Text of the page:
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Running a Tukey HSD test (and the like) after an ANOVA

Oftentimes, the ANOVA itself is not enough to satisfy your research questions. One way of looking at the nuances of your ANOVA is with a Tukey test. While Stata does not have a simple Tukey test command built-in, a few easy steps will download a user-created one that works just as well.

Assuming you have not already installed the command, type findit tukeyhsd into the Command window. Scroll down to the bottom of the search page, and the only package result will appear in blue. Click the blue link, then click the blue click here to install link. If you do not already have them installed, you will need to do install sg101 via the same process (findit sg101). Once you have installed sg101, you can also findit tkcomp (to find and install the Tukey-Kramer test package) or findit fhcomp (to find and install the Fisher-Hayter test package). All are similar, though the way they calculate degrees of freedom (and therefore critical values) differs and (according to the UCLA website) the latter two may be preferred in the case of unequal cell sizes. The options explored below are identical for all three tests.

Once installed, first run your ANOVA and then the command is tukeyhsd [variable] .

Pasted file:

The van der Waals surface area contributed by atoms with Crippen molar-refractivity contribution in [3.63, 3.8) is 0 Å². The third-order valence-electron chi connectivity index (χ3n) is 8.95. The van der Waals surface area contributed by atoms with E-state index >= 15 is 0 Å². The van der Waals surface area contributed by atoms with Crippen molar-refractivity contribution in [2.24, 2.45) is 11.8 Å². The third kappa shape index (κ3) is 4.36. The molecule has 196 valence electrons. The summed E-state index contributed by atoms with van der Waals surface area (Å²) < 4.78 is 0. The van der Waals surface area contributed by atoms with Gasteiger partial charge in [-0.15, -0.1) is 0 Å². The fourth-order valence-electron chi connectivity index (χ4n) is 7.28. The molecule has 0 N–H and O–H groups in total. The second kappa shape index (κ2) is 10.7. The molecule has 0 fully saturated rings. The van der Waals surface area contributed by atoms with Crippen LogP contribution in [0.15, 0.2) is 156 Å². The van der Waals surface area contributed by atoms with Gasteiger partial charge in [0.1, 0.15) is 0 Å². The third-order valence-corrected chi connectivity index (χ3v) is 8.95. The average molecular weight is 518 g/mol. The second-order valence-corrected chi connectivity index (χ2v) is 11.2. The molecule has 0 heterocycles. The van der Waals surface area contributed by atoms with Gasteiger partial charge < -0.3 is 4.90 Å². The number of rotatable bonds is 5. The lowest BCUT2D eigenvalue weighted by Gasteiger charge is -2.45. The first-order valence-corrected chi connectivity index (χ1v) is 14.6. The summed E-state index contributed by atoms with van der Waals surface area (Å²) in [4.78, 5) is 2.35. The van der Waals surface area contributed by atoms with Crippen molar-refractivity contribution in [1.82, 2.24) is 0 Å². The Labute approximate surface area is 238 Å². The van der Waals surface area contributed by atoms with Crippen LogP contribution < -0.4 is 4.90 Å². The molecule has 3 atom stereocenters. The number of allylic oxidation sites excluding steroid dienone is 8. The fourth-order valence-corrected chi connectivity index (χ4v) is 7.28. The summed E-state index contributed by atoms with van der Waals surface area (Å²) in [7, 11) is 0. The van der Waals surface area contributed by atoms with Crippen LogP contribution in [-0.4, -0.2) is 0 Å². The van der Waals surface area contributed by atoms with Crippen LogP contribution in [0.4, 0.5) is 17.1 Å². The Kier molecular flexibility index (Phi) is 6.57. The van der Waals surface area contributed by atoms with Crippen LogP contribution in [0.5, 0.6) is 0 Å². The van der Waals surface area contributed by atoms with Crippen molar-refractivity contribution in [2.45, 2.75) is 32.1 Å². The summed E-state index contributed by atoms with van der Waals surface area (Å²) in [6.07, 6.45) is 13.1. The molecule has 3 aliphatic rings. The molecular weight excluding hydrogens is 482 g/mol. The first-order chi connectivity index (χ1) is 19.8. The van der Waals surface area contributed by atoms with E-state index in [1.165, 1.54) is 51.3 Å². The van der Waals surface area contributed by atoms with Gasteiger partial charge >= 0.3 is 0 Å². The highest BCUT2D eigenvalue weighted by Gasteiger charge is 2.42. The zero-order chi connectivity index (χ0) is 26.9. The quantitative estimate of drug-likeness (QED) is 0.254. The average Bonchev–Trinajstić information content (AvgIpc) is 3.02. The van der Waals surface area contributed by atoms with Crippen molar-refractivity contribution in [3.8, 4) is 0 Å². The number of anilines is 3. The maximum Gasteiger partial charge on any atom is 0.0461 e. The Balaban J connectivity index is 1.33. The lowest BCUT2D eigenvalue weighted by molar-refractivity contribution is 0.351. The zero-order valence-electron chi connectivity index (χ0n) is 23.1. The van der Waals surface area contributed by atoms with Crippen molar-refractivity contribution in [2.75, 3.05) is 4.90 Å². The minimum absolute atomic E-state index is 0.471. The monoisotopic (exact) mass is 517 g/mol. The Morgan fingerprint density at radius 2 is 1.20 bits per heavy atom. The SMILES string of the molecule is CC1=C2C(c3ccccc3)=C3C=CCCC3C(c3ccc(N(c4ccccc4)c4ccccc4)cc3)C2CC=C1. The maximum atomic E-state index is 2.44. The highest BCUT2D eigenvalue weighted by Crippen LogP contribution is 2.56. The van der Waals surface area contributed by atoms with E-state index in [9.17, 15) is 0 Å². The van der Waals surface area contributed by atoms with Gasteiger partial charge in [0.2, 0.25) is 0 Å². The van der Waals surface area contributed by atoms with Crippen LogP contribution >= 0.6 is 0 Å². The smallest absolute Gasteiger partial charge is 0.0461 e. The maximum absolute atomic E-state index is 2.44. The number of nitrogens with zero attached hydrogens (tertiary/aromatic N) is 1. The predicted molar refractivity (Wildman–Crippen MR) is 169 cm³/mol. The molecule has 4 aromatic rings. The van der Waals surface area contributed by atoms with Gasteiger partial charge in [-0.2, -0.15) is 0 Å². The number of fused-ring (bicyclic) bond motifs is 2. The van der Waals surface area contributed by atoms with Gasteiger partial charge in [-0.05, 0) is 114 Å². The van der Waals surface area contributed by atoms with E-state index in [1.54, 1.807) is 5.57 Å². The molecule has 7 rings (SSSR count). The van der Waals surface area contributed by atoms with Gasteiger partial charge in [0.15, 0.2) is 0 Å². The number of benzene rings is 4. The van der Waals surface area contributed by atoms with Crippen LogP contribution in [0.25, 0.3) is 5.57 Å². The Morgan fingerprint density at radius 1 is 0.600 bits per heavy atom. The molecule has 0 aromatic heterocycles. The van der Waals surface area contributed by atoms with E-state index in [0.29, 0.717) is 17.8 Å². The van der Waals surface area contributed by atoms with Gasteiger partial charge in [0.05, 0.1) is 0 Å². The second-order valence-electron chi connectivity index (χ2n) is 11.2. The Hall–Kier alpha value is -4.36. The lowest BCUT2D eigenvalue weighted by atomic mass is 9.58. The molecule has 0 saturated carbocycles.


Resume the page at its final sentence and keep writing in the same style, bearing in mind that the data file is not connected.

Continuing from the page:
Additionally, you can set a p-value via the level() option, or you can look at levels of one variable, restricted to one level of the other independent variable by the if suffix. See the below example for more details.

For the purposes of this example, accept the following: I ran an experiment looking at whether or not puppies influence happiness. I have a control group (no dogs or puppies, condition=1), an experimental group with full grown dogs (condition=2) and a second experimental group of just puppies (condition=3). Additionally, I have the participants split into two groups, those who consider themselves dog people (selfident=0) and those who consider themselves cat people (self-ident=1). The dependent variable is happiness (named happy) In this case, all variables are between subjects. I run the ANOVA via anova happy selfident condition and achieve a significant result for condition, as well as over all. Since there were three conditions, I'm now curious which ones differed. Therefore I run a tukeyhsd condition which yields the following output:

So though conditions 1 and 2 did not differ, condition 3 (just puppies) differed from both of the other conditions. Now, I might become curious if these effects were smaller for self-identified cat people, so to just look at "cat people." The command would be tukeyhsd condition if selfident==1 and it is up to you to remember what you are looking at (as the output will not note the difference).

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